Monday, December 21, 2015

COLOR ME BLIND: An Adult Coloring Book by a Color Blind Illustrator

Buy a copy through Amazon.com, Amazon.ca, Barnes & Noble and other online bookstores, or special order it at brick and mortar shops via ISBN: 9781364578145.

From the introduction:

I'll admit that I love the irony of being a color blind artist, but in practice it can be maddening. Some of my favorite work (now published in this book) has been shelved since it was inked, because of fear I'd ruin it with color.

My personal art often ends up monotone, because I only mix the base color with black or white for contrast. I pass it off as my “style”, but it's born of anxiety. During the time when I had the good fortune to illustrate for a few multi-platinum musicians, my colors always depended on collaboration with the talented comic book colorist, Darrin Moore.

Drawing can lead me toward mindfulness, but coloring just causes stress. Color blindness doesn't make it impossible for me to do good work, it just messes with my confidence. I feel as if my mind's eye sees things in full spectrum, but I can't make the colors happen on paper. It follows that publishing this coloring book for grown-ups is exciting, because right in the face of my vision deficiency is the chance to see my art completed by people passionate about coloring. I'm so grateful for that.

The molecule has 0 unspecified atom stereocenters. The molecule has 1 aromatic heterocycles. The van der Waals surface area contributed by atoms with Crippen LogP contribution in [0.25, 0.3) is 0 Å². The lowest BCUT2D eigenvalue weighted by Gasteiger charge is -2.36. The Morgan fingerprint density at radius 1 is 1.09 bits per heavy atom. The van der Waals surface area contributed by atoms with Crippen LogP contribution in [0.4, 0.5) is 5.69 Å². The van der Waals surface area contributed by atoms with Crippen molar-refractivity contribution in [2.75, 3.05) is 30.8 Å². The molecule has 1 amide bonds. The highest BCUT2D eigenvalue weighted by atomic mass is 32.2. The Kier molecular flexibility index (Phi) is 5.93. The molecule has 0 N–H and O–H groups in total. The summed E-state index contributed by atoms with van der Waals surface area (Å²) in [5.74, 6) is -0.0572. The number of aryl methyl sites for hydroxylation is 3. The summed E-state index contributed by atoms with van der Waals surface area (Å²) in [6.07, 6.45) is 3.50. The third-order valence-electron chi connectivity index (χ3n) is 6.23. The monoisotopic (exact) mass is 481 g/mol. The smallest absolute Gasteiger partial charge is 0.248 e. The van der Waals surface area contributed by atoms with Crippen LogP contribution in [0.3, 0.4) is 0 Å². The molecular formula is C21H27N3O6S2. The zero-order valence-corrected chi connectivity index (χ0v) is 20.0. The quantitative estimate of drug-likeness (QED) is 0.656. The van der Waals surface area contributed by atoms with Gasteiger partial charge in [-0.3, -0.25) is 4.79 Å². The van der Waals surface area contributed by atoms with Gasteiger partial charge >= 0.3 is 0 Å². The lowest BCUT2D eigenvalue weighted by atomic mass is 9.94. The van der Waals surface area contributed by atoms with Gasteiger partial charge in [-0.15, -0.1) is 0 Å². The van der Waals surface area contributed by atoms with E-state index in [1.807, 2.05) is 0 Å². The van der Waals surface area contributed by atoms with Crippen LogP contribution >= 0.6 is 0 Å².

Thank you for buying this book. Please post your colors online with the #colormeblind hashtag so I can see them! Sort of. 

Friday, February 27, 2015

Color Theory and a Bird

I've been feeling a return to illustration, because I'm challenging myself to learn color theory. I remember the day I opened junior high science textbook and realized I was color blind when I failed the Ishihara tests in it. I was actually ashamed and until now I've used my color blindness as a default excuse to stay clueless about the nature of color. If I can't even discern a good chunk of the color spectrum, what kind of hope could I have as an artist?

In high school, rather than admit my color blindness to my art teacher, I cheated on my color wheel assignment by coaxing a couple classmates to do it for me. In 1999 I did my first collaboration with the talented Darrin Moore, a digital colorist in the comic book industry. For about the next 15 years he colored my way through all of my best known illustrative work. I can never repay the debt of gratitude I owe that guy, but with him at my side I was also unwittingly perpetuating my color ignorance which hasn't done my personal work any favors. It's not like I only see black and white, so it's time to work with it!

While this bird illustration is no exercise in color theory itself, it does mark my intentions to return to illustration and tackle it. I'm anxious to see how some knowledge and experimentation with color might help me develop a comfortable palette for my work.

Thursday, February 5, 2015

Missing the Coca Leaf

I was sitting overwhelmed with reevaluation when a young Peruvian man came to me and smiled as he handed me a few small leaves. In broken English he described what I should do with one of them. I didn't know what they were and I didn't think to ask. Soon a subtle calm hummed through me and I continued my reflection with some clarity of thought.

Exactly five coca leaves have met my teeth. The final three were savored months apart from one another, because I knew I'd miss them and couldn't imagine running into more when they were gone. I've been right about that for six years.